Today, she has four shops in Delhi and an online venture thealtitudestore.com, which started out by selling 108 items and which now offers a mammoth 1,800 products including everything from organic vegetables to organic meat, beverages, herbs, cheese and pasta. There are also other items on sale like lentils and a range of cooking oils.
Like Grewal, many of the other organic entrepreneurs quickly realised that they had to offer a reasonably wide spread of products if they wanted to pull in enough customers. So, Pankkaparambil's Lumiere offers everything from millet to sweeteners, bakery products and dried herbs.
On the other hand, Delhi-based Seema Dholi's Farm2Kitchen has taken a slightly different approach. Dholi started by selling fresh organic produce to households in Gurgaon but decided this was too restrictive and didn't allow for growth. Now she sells only organically certified dry products — but all over the country. Says Dholi: "I found it limiting because I wanted to reach out to more families and spread the organic awareness. That's when I thought of expanding Farm2Kitchen to other cities across India."
Some of the fast movers at Seema Dholi's online store, Farm2Kitchen, include an array of organic teas and dry fruits; Pic by Jagan Negi
Each online store has its own customer favourites. The hotsellers at the Altitude store are the apple juices and also the meat. And at Deokule's i2cook.com items like pink mustard and peanut butter are popular favourites. For the Bhansalis, seasonal vegetables like cauliflower and lettuce are much in demand.
The men and women behind the online counter have expanded their repertoire in another way too. They are stocking products aimed specifically at people with allergies and other niche groups. So, Farm2Kitchen sells gluten-free products and several types of herb-based teas, including exotic varieties like the organic tea for pregnant women. Another offering is the Organic Female Toner Tea. Farm2Kitchen also has other health-oriented offerings like its rice soya cinnamon cookies and its candied ginger ragi milk cookies.
The tough part about running an online store is always the logistics of the game. Says Ganesh Eashwar:"The challenge is to deliver the orders on time. There is lack of supply-chain infrastructure for transport and storage."
So, while Kapoor delivers in 500 households in Delhi and Gurgaon, Lumiere delivers to close to 300 homes in Bangalore. Grewal invites her customers to visit her physical stores in Delhi to check out her range of products.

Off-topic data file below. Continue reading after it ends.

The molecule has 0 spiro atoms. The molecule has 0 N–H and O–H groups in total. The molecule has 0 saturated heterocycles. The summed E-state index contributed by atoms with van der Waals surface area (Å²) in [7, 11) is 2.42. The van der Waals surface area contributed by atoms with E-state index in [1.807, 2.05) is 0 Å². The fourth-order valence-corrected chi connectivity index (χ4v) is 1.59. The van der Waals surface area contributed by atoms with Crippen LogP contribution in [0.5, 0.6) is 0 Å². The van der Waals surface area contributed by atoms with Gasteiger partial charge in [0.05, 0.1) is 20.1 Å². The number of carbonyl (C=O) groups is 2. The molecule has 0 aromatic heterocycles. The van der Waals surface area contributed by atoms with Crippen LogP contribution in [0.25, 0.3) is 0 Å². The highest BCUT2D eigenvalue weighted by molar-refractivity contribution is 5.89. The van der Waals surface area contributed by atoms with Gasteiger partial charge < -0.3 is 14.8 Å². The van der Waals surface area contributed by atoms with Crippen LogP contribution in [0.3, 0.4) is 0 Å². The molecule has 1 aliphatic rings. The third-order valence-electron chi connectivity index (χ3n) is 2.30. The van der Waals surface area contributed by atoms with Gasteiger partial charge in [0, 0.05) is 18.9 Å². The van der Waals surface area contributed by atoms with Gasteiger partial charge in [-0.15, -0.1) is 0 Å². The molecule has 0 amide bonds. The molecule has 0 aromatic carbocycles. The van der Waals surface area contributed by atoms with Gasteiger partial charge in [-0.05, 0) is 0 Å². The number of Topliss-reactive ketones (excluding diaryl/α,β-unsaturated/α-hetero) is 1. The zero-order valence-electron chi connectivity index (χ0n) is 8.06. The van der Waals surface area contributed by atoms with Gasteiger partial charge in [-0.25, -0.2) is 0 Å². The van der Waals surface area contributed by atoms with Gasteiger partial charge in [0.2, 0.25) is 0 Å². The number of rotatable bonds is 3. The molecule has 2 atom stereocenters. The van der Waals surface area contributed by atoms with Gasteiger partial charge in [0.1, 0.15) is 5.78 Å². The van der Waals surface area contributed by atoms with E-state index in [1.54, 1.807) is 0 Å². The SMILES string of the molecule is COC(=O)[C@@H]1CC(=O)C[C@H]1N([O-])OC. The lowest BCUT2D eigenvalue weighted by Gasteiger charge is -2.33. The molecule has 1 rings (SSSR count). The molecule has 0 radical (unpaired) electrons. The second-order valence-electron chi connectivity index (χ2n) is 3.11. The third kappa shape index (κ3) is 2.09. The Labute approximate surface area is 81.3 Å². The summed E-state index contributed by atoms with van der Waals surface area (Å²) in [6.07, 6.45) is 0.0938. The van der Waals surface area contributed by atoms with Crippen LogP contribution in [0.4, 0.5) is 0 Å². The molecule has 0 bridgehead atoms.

(From left to right) Manjunath Pankkaparambil, Ashok Arokiasamy and Ambrose Koociyath set up their organic restaurant-cum-online store, Lumiere, dedicated to retailing organic products in Bangalore; Pic by Jagadeesh NV
Some online stores ask prospective customers to register as members before they can place orders. At organicbounty.com one needs to be registered as a member first to order fresh organic fruits and vegetables whereas non-members can order only dry food stuff. "This is because we need to tell our farmer networks to grow more vegetables and fruits so that there is a steady supply," says Eashwar.
For most of these sites, delivery is done at doorstep as soon as the order is placed online. For instance, isayorganic.com does deliveries seven days a week free of cost in south and central Delhi while in other parts like in Gurgaon and Noida customers pay a delivery charge of Rs 30. Customers can order online or via phone and the minimum order amount is Rs 250.
I Say Organic sources its vegetables, pulses, rice and fruits from groups of farmers in the north. They then pack, brand and deliver goods from the company's office in Okhla, Delhi, which also has a cold storage facility.
By contrast, Grewal delivers four days a week (Tuesday to Saturday) in Delhi. "However, customers outside Delhi have to pay courier charges for products below Rs 5,000," she says.
For organicbounty.com, deliveries are bi-weekly in Delhi with a delivery fee of Rs 50 and outside Delhi customers pay for the courier cost.
Rashmi Bhansali of Ehsaas Organic personally supervises her farm in Manesar and invites her customers to visit it as well; Pic by Jagan Negi
Many of these entrepreneurs are looking at expanding in a big way. The Eashwars are in the process of starting deliveries of fresh fruits and vegetables in Bangalore also. Apart from her online business, Grewal is looking to set up a conventional store in Noida at the end of the year and also in several other cities across the country.
Dholi, wants to expand in a different way and says she aims to come out with her own label and not just source organic food stuff from other farmers.
Pankkaparambil, though, strikes an entirely contrary note and says, "small is good and I don't want to expand in multiple cities".
Chef Shaun Kenworthy is one person who has watched the growth of the organic and health food sectors in recent years and believes the sky's the limit. Says Kenworthy: "Given the health benefits in organic food, there's no stopping this market in India."